Murdered British MP remembered in Brussels street sign
By Isabel Lohman and Daphne Psaledakis BRUSSELS (Reuters) - The city of Brussels named a square on Thursday after Jo Cox, the British lawmaker murdered during the Brexit referendum campaign, in a ceremony where her family lamented the continued ferocity of political debate.
By Isabel Lohman and Daphne Psaledakis
BRUSSELS (Reuters) - The city of Brussels named a square on Thursday after Jo Cox, the British lawmaker murdered during the Brexit referendum campaign, in a ceremony where her family lamented the continued ferocity of political debate.
"After Jo was killed, it felt like there was a real hope that some things would change," her sister Kim Leadbeater told a gathering at the newly named "place Jo Cox" in the city centre that was attended by Labour Party leader Jeremy Corbyn.
"However," Leadbeater went on, "Over two years later, and despite many people working extremely hard to ensure that Jo's murder was not in vain, I'm sadly not at all sure that this is the case."
A former campaigner for foreign aid once based in the EU capital, Cox was 41 and a prominent Labour voice for keeping Britain in the European Union when she was attacked in her constituency by a man who shouted "Keep Britain independent".
Her killing a week before the vote in June 2016 led to a suspension of campaigning and a national debate on the anger the referendum had sparked on both sides -- a polarisation that persists as Conservative Prime Minister Theresa May struggles to agree a deal with the EU to smooth Britain's exit next March.
Corbyn, who has long been ambivalent about EU membership, told Labour's annual conference on Wednesday that the party would vote against May's current proposals. After the ceremony, he met EU Brexit negotiator Michel Barnier.
The modest square named in her honour is in a downtown area Cox knew well; the gesture by the city council is part of a drive to ensure more streets are named after women.
(Editing by Alastair Macdonald, Richard Balmforth)
This story has not been edited by Firstpost staff and is generated by auto-feed.
By Robin Emmott and John Irish | BRUSSELS/PARIS BRUSSELS/PARIS France and Germany will agree to a U.S. plan for NATO to take a bigger role in the fight against Islamic militants at a meeting with President Donald Trump on Thursday, but insist the move is purely symbolic, four senior European diplomats said.The decision to allow the North Atlantic Treaty Organization to join the coalition against Islamic State in Syria and Iraq follows weeks of pressure on the two allies, who are wary of NATO confronting Russia in Syria and of alienating Arab countries who see NATO as pushing a pro-Western agenda."NATO as an institution will join the coalition," said one senior diplomat involved in the discussions. "The question is whether this just a symbolic gesture to the United States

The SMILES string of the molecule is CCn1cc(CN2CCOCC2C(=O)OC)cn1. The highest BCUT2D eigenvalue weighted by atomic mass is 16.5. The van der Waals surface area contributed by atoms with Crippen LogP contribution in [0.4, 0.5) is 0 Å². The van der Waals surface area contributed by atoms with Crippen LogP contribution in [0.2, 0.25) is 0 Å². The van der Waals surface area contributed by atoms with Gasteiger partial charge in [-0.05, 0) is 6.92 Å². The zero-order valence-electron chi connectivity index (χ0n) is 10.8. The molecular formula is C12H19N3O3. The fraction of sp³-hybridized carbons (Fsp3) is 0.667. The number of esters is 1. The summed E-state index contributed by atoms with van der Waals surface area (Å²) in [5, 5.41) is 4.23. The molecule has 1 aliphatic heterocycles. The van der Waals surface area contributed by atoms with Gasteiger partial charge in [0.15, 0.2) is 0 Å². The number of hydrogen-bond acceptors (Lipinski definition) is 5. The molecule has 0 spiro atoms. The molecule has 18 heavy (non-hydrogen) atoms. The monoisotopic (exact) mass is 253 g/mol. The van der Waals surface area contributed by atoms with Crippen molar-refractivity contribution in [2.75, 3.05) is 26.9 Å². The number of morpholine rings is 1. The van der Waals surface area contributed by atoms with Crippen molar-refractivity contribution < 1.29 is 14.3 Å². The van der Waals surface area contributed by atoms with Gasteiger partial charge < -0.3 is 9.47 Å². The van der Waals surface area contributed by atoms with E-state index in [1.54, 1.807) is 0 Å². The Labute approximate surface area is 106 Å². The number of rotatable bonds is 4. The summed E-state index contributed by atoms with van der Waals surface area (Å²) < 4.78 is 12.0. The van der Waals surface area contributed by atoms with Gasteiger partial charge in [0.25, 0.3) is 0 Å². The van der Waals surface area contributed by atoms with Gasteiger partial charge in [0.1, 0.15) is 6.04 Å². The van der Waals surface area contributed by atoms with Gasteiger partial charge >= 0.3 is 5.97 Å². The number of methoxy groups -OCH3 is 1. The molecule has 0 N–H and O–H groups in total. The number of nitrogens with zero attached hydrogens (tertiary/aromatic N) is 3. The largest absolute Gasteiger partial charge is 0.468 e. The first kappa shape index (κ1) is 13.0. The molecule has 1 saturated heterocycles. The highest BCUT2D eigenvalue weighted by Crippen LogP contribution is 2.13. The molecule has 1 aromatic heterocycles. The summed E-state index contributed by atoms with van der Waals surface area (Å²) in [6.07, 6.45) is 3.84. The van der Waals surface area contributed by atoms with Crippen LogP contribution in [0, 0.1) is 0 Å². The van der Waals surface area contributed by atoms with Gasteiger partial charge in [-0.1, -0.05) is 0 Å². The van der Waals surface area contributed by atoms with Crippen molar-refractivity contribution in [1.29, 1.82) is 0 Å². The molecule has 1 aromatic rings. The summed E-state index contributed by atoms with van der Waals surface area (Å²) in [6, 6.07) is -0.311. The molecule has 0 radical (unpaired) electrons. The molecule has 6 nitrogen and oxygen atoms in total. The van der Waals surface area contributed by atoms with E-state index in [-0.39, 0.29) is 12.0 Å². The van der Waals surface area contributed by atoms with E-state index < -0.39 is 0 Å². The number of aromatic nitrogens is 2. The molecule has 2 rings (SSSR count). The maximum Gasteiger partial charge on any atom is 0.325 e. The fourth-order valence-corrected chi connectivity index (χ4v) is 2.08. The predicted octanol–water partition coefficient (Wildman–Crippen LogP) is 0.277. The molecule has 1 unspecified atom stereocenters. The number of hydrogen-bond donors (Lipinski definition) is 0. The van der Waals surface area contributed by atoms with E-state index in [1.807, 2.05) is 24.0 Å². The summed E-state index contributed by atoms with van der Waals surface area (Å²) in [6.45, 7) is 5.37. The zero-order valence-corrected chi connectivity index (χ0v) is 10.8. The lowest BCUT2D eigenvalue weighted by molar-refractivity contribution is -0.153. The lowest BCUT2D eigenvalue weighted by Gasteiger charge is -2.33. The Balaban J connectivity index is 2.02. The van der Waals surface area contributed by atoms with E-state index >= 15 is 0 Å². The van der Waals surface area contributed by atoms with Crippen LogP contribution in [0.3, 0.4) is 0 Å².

BEIJING Chinese President Xi Jinping on Wednesday called for greater efforts to make the country's navy a world class one, strong in operations on, below and above the surface, as it steps up its ability to project power far from its shores.China's navy has taken an increasingly prominent role in recent months, with a rising star admiral taking command, its first aircraft carrier sailing around self-ruled Taiwan and a new aircraft carrier launched last month.With President Donald Trump promising a US shipbuilding spree and unnerving Beijing with his unpredictable approach on hot button issues including Taiwan and the South and East China Seas, China is pushing to narrow the gap with the U.S. Navy.Inspecting navy headquarters, Xi said the navy should "aim for the top ranks in the world", the Defence Ministry said in a statement about his visit."Building a strong and modern navy is an important mark of a top ranking global military," the ministry paraphrased Xi as saying.